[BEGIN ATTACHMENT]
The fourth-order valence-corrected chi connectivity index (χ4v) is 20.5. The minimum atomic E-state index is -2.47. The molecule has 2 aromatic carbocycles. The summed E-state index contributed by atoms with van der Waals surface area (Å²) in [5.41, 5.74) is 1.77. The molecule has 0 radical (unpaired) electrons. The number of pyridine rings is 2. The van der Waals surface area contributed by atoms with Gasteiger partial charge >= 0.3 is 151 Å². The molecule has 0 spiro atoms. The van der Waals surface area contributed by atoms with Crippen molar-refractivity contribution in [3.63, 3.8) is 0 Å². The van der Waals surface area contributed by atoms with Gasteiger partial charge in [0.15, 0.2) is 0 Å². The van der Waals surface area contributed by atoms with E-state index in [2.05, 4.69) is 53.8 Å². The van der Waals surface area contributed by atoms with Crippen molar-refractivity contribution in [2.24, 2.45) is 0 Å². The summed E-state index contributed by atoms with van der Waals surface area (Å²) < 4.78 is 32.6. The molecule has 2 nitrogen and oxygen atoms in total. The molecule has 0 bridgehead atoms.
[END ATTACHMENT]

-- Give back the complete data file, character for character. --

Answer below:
The fourth-order valence-corrected chi connectivity index (χ4v) is 20.5. The minimum atomic E-state index is -2.47. The molecule has 2 aromatic carbocycles. The summed E-state index contributed by atoms with van der Waals surface area (Å²) in [5.41, 5.74) is 1.77. The molecule has 0 radical (unpaired) electrons. The number of pyridine rings is 2. The van der Waals surface area contributed by atoms with Gasteiger partial charge >= 0.3 is 151 Å². The molecule has 0 spiro atoms. The van der Waals surface area contributed by atoms with Crippen molar-refractivity contribution in [3.63, 3.8) is 0 Å². The van der Waals surface area contributed by atoms with Gasteiger partial charge in [0.15, 0.2) is 0 Å². The van der Waals surface area contributed by atoms with E-state index in [2.05, 4.69) is 53.8 Å². The van der Waals surface area contributed by atoms with Crippen molar-refractivity contribution in [2.24, 2.45) is 0 Å². The summed E-state index contributed by atoms with van der Waals surface area (Å²) < 4.78 is 32.6. The molecule has 2 nitrogen and oxygen atoms in total. The molecule has 0 bridgehead atoms.